Word is there are retired state troopers scattered across the state who are not at all happy with the news that Edmonson, in addition to 100 percent retirement (his salary is $134,000 per year), based on more than 30 years of service, he also now becomes eligible for longevity benefits and the three Deferred Retirement Option Plan (DROP) years, boosting his retirement income another $30,000 per year over and above the amount at which he qualified at the rank of captain when he entered DROP.

And if anyone was of a mind to file a lawsuit to halt the special treatment of Edmonson, any retired state trooper would have sufficient legal standing to do so.

The actuarial notes prepared by the Actuarial Services Department of the Legislative Auditor’s office, calculate a fiscal impact on the retirement system of $300,000 but that’s only over a five-year stretch because that’s as far out as the notes may project. That calculates to $30,000 per year for each of the two troopers.

We can only speculate, of course, but it seems reasonable to assume the two will live more than five years beyond their retirement, which of course, will only add to the cost.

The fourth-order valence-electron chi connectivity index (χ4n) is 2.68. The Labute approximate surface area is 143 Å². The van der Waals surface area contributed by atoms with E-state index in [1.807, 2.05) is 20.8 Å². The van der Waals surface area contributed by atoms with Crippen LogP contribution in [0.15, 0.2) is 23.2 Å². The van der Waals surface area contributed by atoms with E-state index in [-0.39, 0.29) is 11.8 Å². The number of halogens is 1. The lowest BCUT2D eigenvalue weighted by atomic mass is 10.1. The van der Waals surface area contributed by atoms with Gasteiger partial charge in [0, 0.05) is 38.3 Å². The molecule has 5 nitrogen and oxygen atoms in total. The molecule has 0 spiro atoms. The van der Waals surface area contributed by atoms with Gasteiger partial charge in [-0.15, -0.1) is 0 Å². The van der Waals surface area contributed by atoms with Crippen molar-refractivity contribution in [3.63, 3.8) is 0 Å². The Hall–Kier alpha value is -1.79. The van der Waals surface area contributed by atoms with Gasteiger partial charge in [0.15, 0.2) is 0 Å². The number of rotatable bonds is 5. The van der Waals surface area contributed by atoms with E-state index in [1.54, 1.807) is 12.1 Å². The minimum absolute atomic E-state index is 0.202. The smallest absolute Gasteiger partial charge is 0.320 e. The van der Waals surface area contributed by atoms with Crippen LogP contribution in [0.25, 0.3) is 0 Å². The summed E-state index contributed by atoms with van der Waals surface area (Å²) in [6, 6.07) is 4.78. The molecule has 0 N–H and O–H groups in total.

(The actuarial notes, by the way, were prepared on June 5, three days after the legislature adjourned, which gives us some idea of the surprise element involved with this amendment.)

http://www.legis.la.gov/legis/ViewDocument.aspx?d=913382

But back to those disgruntled retired state troopers: What might it cost the state if a retired trooper—or several retirees—got their backs up sufficiently to file suit?

While it might be a windfall to Jimmy Faircloth, it also might cost the state a lot more to defend the action than the $300,000, especially if the state should lose as it very well could. Such a lawsuit, after all, would be about fair and equal treatment.

One observer in a position to know said fiscal notes are required for bills affecting a pension plan’s unfunded accrued liability (UAL). “I don’t imagine one was prepared for this bill, but somebody knows what it will cost and the law requires any acts with the effect of increasing the UAL to have to be funded so that they don’t (affect the UAL).”

State Sen. Jean Paul Morrell (D-New Orleans), who submitted the bill, said it was intended to address routine changes in the law governing police officers under investigation and had nothing to do with retirement benefits. He said he was unaware of the impact of the amendment, a claim that most of the legislators who voted for the bill can probably make with a high degree of honesty considering the last minute crush of business in the session final days.

“Assuming Morrell is not lying,” our observer said, “I read into this…that Edmonson himself got him (Morrell) to do this amendment (after) having been tipped to its enrichment potential for him.”

Thus far not mentioned in all of this, but something that should certainly be considered: